This photograph shows the German Pacific Polizeitruppe. It
was sent as a postcard from Yap in the German Carolines but
written in Angaur a German island off Palau on 16th
September 1911. As such it most likely shows the German
garrison on Angaur, an important phosphate mining base.
The German NCOs wear white
tropical uniforms with no visible insignia. The man on the
left wears a white tropical helmet that is most likely
privately purchased. Then man on the left wears a white
peaked cap with what may be a red Polizeitruppe hatband.
The Pacific other ranks wear
two different styles of uniform and seem to be from different
garrisons. Note also the different facial features of each
group being from different ethnicities.
One half of them wear red
sarongs, white naval style tops with three blue stripes
across the chest and no headdress. They are armed with the
JB71 rifle and what appears to be the S71 bayonet. They
carry a single ammunition pouch on a brown leather belt with
a plain buckle. These are probably the local Angaur
The other half wear a khaki naval style uniform with field
cap. The edging on the uniform and the hatband of the cap
would have been red. They also carry a single ammunition
pouch on a brown leather belt with a plain buckle. Note the
water bottle carried by one. Their rifles are the Gew88 but
their bayonets cannot be identified. These soldiers in khaki
are probably from the mainland New Guinea
Karsten Herzogenrath -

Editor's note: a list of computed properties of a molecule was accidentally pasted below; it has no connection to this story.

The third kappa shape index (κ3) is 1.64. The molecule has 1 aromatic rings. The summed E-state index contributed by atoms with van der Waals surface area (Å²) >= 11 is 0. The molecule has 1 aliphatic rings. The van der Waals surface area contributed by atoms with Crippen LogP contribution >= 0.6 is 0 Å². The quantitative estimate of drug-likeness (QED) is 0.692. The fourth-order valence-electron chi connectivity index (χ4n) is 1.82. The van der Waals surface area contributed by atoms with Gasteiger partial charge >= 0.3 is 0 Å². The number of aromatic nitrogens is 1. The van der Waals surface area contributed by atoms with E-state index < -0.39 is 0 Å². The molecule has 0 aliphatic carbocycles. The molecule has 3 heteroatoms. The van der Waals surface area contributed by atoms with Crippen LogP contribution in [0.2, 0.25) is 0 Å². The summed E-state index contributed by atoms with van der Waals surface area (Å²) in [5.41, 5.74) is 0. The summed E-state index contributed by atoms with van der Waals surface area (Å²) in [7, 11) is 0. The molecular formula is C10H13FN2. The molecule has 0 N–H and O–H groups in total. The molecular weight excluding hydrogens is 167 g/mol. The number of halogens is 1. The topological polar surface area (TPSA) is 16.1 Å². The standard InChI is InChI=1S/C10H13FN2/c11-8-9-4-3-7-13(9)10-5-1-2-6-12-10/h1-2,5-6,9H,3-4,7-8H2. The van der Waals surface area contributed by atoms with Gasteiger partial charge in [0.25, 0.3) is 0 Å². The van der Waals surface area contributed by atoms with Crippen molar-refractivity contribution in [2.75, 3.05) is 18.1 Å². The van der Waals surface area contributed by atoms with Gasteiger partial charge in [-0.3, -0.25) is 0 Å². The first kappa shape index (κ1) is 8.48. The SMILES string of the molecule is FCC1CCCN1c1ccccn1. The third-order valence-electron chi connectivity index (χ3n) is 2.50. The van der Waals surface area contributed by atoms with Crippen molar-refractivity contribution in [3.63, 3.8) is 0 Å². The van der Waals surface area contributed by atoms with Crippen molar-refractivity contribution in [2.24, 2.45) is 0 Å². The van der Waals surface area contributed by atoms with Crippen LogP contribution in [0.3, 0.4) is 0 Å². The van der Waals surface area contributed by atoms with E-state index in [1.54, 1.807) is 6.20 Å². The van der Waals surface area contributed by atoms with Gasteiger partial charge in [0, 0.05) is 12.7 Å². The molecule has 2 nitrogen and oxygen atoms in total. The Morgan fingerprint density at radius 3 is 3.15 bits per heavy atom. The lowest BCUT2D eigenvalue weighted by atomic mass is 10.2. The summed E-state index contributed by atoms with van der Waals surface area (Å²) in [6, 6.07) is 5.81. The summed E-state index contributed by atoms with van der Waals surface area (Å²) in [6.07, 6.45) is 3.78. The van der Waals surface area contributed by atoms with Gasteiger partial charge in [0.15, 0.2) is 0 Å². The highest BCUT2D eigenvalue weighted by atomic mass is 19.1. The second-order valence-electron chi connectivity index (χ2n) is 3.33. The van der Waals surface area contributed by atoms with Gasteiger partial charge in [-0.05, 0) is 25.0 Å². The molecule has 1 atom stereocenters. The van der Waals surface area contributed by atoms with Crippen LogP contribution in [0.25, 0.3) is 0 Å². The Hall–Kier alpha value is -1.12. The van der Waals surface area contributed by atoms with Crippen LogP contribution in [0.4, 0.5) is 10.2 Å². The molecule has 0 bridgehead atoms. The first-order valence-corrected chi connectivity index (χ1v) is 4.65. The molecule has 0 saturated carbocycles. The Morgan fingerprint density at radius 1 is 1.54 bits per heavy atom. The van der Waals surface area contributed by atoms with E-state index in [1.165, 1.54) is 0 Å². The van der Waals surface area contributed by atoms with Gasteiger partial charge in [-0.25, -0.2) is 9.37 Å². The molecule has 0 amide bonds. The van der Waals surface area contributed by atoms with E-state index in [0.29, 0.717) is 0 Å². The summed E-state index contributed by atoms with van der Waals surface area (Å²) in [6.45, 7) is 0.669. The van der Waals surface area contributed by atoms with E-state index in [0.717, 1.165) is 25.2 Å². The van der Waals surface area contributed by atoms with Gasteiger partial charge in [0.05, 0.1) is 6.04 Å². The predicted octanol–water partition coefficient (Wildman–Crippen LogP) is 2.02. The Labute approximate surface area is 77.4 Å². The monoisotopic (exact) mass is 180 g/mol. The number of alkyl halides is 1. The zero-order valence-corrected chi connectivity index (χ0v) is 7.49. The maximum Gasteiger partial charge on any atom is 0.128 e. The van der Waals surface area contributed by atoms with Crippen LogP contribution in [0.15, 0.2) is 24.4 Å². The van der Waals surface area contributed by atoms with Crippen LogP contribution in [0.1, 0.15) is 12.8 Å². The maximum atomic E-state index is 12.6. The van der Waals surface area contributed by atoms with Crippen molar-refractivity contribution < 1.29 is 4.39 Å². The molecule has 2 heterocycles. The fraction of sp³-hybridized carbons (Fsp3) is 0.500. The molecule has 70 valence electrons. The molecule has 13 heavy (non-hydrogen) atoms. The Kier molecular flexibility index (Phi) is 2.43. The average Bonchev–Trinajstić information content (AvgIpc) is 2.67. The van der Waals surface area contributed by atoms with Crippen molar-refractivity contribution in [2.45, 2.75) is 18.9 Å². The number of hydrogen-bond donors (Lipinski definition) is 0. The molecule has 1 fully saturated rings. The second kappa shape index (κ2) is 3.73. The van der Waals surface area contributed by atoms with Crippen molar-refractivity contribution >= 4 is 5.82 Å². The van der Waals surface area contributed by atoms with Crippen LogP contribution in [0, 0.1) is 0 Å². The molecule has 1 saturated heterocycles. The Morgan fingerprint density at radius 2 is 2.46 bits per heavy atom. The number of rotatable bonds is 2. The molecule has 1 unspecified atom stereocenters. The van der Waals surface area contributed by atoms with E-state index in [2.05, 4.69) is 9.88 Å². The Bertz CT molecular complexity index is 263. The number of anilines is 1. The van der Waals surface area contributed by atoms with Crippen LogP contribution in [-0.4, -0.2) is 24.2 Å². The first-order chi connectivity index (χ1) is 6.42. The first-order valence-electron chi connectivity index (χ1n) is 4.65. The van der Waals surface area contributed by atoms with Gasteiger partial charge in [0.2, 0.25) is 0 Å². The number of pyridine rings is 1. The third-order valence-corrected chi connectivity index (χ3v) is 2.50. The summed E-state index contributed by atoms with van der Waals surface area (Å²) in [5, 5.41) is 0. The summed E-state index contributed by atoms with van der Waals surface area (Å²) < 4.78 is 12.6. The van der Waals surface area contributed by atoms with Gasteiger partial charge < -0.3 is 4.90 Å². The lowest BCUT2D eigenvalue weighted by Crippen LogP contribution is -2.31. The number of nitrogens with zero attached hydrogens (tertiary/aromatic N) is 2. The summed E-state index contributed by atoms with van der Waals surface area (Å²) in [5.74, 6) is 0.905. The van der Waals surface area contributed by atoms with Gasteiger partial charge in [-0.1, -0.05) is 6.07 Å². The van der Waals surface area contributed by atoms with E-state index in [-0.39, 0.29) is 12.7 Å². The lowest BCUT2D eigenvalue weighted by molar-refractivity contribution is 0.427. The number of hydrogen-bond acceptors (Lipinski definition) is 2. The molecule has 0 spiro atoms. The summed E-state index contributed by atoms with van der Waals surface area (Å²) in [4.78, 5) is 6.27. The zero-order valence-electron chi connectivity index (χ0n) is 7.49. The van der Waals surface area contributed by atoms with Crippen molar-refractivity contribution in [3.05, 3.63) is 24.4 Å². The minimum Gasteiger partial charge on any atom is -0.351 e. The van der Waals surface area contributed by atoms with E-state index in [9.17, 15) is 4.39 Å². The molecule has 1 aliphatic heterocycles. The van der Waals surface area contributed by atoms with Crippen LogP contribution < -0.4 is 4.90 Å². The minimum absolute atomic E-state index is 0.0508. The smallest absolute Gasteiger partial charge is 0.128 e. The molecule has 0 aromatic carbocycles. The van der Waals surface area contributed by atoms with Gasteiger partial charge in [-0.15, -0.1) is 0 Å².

close up details of this photograph here
Locally Recruited Auxiliary
Unlike in the African colonies, Pacific Islanders were not regularly used as
auxiliary soldiers by the German forces. Local tribesmen were sometimes employed
as scouts, and porters were locally recruited for German expeditions but not
usually as combatants. However when the Sokehs Rebellion broke out on Ponape in
1910, the District Officer was compelled to hire warriors from other local
tribes to defend German lives and possessions. These Ponapean warriors do not
appear from photographs to wear any German uniform or insignia, simply wearing
their own clothing. They appear bare headed with roughly cut hair, often bare
chested or wearing a simple loose shirt and having a grass skirt around the
waist. It is unlikely that the District Officer would have had many German
weapons to spare for them, but many Ponapeans still retained their own stocks of
firearms before the rebellion.
Figure 4 is based on a
photograph of a Ponapean Auxiliary Soldier taken while in German service
on Ponape in 1910. He wears a loose fitting white shirt and a grass skirt. The
rifle is not clearly identifiable in the original photograph upon which this
illustration s based but is probably his own and of an obsolete pattern.
Recommended External Links-
Forum Discussions on
World War I in the Pacific and
When Germany lost the Marshall Islands
The Photo albums on the
Micronesia Over the
Recommended Published Sources-
"Rebellion in der Südsee"
by Thomas Morlang
"Askari und Fitafita - Farbiger Söldner
in den deutschen Kolonien" by
"Die Deutsche Schutztruppe 1889/1918" by Werner Haupt
(Published by Dörfler)
"Rivals Of The Raj:
Non-British Colonial Armies in Asia 1497-1941"
written and illustrated by Peter Abbott
"Uniforms of the German Soldier - 1870 to the
End of World War One" by Alejandro M. De
(Published by Greenhill)
Special thanks to Bruce Swanton, Thomas
Morlang, Per Finsted and "Scarlet" on the
Forum for their help in researching